November 2nd, 2023

When it comes to productivity, there are a lot of things that can slow you down as a business owner. There are employee issues, customer concerns, marketing issues, and a whole slew of other fires that pop up on a daily basis. But, for the majority of us, there is one productivity killer that beats all others in terms of time and resources lost, and that is escapist behavior. I have worked with thousands of business owners who use email as a place to hide from the pressures of strategic challenges or intimidating conversations. Personally, when I get stressed, I often wander the aisles of my local Staples, buying office supplies that I don’t really need. Still other business owners will escape by looking for a simple problem at work to solve. And others turn to television or social media as a distraction.

Where do you go when you find yourself overwhelmed or stressed at work?

The best entrepreneurs intentionally choose escapist behaviors that at worst cause no harm, and at best actually serve them and their companies. So the first step is to discover where you currently like to go when you are feeling overwhelmed, and then figure out how you can change those behaviors.


Whether you’re watching it on a 70-inch television or a seven-inch tablet, TV still holds its spot as a time addiction that robs business owners of hours each week. Time that could be invested in reading a book, enjoying your family, or even getting a better night’s sleep. I have even seen a business owner or two install a television in their office to watch while they work, which would understandably make a huge impact on their ability to deal with complex problems and strategies. If you must use a screen, replace this behavior by watching educational videos or listening to a podcast from a leader in your industry.

Social Media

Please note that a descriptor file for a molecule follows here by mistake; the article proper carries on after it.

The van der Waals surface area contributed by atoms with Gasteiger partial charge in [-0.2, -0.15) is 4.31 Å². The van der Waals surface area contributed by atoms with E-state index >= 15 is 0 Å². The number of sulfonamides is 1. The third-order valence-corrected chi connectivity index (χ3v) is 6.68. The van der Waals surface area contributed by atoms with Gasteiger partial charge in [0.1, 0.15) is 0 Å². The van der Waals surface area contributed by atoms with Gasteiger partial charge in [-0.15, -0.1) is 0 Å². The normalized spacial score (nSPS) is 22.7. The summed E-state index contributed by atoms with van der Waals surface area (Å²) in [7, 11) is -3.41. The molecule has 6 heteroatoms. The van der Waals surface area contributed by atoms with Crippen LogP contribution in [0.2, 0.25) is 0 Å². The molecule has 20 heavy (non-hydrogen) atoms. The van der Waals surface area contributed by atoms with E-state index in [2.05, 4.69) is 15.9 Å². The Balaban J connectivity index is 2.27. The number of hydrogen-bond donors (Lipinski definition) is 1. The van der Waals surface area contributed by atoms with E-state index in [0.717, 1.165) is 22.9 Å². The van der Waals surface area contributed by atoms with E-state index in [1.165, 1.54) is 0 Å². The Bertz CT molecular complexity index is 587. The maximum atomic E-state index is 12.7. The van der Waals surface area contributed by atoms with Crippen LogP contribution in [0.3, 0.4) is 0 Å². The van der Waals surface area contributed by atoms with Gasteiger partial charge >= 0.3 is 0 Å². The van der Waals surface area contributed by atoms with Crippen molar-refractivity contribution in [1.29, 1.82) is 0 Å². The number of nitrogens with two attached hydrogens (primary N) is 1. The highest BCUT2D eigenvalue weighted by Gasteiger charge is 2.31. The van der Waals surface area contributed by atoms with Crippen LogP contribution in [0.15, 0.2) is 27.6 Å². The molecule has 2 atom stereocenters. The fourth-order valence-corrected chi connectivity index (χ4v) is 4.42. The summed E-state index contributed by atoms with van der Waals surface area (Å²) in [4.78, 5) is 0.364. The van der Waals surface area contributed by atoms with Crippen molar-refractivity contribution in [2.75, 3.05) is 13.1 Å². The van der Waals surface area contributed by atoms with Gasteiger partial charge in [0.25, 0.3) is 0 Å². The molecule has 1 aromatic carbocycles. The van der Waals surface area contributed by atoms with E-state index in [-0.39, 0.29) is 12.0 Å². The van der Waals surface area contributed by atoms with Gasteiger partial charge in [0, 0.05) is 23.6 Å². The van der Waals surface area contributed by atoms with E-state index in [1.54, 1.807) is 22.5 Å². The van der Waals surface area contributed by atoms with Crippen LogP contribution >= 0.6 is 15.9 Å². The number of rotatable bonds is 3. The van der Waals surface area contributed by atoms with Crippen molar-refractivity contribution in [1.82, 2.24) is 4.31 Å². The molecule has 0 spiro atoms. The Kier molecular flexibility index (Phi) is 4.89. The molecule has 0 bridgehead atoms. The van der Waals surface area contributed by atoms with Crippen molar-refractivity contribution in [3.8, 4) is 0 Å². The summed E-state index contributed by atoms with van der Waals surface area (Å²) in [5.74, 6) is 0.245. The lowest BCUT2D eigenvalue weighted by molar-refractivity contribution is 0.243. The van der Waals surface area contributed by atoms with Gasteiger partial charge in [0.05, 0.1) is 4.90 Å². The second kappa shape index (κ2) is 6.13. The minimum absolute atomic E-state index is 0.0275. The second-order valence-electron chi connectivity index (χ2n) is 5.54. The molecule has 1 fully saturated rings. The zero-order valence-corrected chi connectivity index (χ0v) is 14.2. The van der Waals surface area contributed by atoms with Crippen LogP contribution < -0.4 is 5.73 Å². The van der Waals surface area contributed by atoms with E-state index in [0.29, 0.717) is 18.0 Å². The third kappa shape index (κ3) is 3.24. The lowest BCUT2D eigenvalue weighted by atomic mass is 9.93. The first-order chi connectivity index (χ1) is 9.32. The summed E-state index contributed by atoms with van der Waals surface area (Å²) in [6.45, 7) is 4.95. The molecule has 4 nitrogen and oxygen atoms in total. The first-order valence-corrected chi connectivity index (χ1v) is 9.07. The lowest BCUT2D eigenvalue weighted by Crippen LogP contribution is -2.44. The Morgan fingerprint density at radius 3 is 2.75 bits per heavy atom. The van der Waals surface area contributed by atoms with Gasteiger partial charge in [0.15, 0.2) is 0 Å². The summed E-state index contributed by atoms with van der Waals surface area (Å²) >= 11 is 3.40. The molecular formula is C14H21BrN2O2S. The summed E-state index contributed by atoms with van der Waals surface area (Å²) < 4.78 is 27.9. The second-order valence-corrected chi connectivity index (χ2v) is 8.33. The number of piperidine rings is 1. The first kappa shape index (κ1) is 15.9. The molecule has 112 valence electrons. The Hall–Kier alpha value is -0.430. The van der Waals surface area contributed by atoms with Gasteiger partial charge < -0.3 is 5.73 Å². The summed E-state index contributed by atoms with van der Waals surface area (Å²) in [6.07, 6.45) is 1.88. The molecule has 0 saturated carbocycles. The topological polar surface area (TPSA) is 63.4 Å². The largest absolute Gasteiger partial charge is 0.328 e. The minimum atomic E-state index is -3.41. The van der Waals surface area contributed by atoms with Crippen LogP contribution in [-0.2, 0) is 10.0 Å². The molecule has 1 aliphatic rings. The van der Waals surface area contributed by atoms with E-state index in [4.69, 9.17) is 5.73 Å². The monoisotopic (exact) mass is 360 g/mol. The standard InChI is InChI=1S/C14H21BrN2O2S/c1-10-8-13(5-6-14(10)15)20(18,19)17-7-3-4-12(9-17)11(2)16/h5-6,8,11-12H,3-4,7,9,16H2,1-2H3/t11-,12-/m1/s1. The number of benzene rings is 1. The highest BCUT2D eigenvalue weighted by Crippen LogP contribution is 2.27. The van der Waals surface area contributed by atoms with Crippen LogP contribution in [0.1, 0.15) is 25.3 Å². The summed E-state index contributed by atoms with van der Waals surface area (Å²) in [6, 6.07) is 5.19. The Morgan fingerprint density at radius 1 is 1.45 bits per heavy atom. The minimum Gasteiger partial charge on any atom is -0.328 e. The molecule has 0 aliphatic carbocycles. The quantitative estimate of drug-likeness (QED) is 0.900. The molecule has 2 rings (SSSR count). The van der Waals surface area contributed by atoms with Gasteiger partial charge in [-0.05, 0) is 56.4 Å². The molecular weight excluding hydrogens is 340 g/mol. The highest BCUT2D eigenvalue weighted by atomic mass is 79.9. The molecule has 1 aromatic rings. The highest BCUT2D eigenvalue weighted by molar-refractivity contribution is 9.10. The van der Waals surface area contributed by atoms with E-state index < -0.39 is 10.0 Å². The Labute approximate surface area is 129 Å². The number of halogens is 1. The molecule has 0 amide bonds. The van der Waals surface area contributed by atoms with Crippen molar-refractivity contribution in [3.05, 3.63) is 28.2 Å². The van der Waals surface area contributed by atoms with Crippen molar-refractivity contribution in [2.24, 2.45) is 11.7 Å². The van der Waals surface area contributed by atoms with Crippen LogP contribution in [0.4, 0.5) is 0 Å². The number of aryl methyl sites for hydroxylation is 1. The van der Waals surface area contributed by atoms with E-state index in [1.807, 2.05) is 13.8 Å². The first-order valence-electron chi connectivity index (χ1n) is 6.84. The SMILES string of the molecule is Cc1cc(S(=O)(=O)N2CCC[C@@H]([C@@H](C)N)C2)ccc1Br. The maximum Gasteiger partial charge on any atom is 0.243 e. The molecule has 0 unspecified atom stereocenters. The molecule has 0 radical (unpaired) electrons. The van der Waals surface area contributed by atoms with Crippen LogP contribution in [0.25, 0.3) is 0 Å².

While I do think social media serves a real purpose for a business, too often it can take on a huge portion of the business owner’s attention, costing her flow and larger blocks of time within which she could have been creating real value for her company.

Remember, the real cost of a quick interaction on social media isn’t the five minutes it takes to do it, it’s the 15 to 30 minutes it takes you to get back in the flow of what you were doing before you got lured away. Instead, you could dedicate a set time every day or week to monitor your accounts or, if you are able, delegate social media tasks to someone else on your team.


Email is another distraction that on the surface seems harmless. After all, it’s an integral part of how modern business is conducted. But most business owners would agree that email is a major impediment to creating real value for their business, even as they cling to the belief that they “don’t have a choice,” and that they have to keep on top of it. But do you need to check it every few minutes? Does a quick inbox check lead to a quick social media check? And how long does it take to get you back on task after you check your inbox? All of these things can prevent you from focusing on the larger issues in your business. Instead, set aside a few blocks of time in which to work your inbox. This will give you quiet blocks to focus on building your business without the need to constantly be online.

You don’t control escapist behaviors with sheer willpower, but you can put the power of environment, insight, and habit to work to help free up more time in your day — so you can do the things that really matter to your business.